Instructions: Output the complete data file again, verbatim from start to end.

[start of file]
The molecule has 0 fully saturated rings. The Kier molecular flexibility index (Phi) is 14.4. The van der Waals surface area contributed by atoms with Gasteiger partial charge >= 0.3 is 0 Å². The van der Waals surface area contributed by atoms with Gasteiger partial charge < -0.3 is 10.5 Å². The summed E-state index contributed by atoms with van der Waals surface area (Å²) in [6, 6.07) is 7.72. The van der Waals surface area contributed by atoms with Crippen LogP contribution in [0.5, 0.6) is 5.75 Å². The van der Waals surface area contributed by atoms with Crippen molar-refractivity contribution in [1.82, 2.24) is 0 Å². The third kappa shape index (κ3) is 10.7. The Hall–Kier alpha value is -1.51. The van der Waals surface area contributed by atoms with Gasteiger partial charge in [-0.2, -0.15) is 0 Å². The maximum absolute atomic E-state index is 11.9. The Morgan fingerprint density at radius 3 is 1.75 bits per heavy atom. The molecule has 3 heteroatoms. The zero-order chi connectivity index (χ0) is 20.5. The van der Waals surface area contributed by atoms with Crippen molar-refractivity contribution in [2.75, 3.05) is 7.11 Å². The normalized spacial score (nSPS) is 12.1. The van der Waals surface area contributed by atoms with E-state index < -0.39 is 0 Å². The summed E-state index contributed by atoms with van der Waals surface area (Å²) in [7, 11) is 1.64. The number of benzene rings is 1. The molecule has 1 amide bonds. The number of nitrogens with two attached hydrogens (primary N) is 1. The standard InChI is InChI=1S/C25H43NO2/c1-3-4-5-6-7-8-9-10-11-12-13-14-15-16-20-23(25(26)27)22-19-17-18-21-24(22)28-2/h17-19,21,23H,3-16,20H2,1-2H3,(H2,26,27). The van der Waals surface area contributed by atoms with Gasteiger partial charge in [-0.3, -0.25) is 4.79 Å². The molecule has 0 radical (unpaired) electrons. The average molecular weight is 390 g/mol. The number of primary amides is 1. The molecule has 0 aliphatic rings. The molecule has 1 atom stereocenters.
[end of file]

The molecule has 0 fully saturated rings. The Kier molecular flexibility index (Phi) is 14.4. The van der Waals surface area contributed by atoms with Gasteiger partial charge >= 0.3 is 0 Å². The van der Waals surface area contributed by atoms with Gasteiger partial charge < -0.3 is 10.5 Å². The summed E-state index contributed by atoms with van der Waals surface area (Å²) in [6, 6.07) is 7.72. The van der Waals surface area contributed by atoms with Crippen LogP contribution in [0.5, 0.6) is 5.75 Å². The van der Waals surface area contributed by atoms with Crippen molar-refractivity contribution in [1.82, 2.24) is 0 Å². The third kappa shape index (κ3) is 10.7. The Hall–Kier alpha value is -1.51. The van der Waals surface area contributed by atoms with Gasteiger partial charge in [-0.2, -0.15) is 0 Å². The maximum absolute atomic E-state index is 11.9. The Morgan fingerprint density at radius 3 is 1.75 bits per heavy atom. The molecule has 3 heteroatoms. The zero-order chi connectivity index (χ0) is 20.5. The van der Waals surface area contributed by atoms with Crippen molar-refractivity contribution in [2.75, 3.05) is 7.11 Å². The normalized spacial score (nSPS) is 12.1. The van der Waals surface area contributed by atoms with E-state index < -0.39 is 0 Å². The summed E-state index contributed by atoms with van der Waals surface area (Å²) in [7, 11) is 1.64. The number of benzene rings is 1. The molecule has 1 amide bonds. The number of nitrogens with two attached hydrogens (primary N) is 1. The standard InChI is InChI=1S/C25H43NO2/c1-3-4-5-6-7-8-9-10-11-12-13-14-15-16-20-23(25(26)27)22-19-17-18-21-24(22)28-2/h17-19,21,23H,3-16,20H2,1-2H3,(H2,26,27). The van der Waals surface area contributed by atoms with Gasteiger partial charge in [-0.3, -0.25) is 4.79 Å². The molecule has 0 radical (unpaired) electrons. The average molecular weight is 390 g/mol. The number of primary amides is 1. The molecule has 0 aliphatic rings. The molecule has 1 atom stereocenters.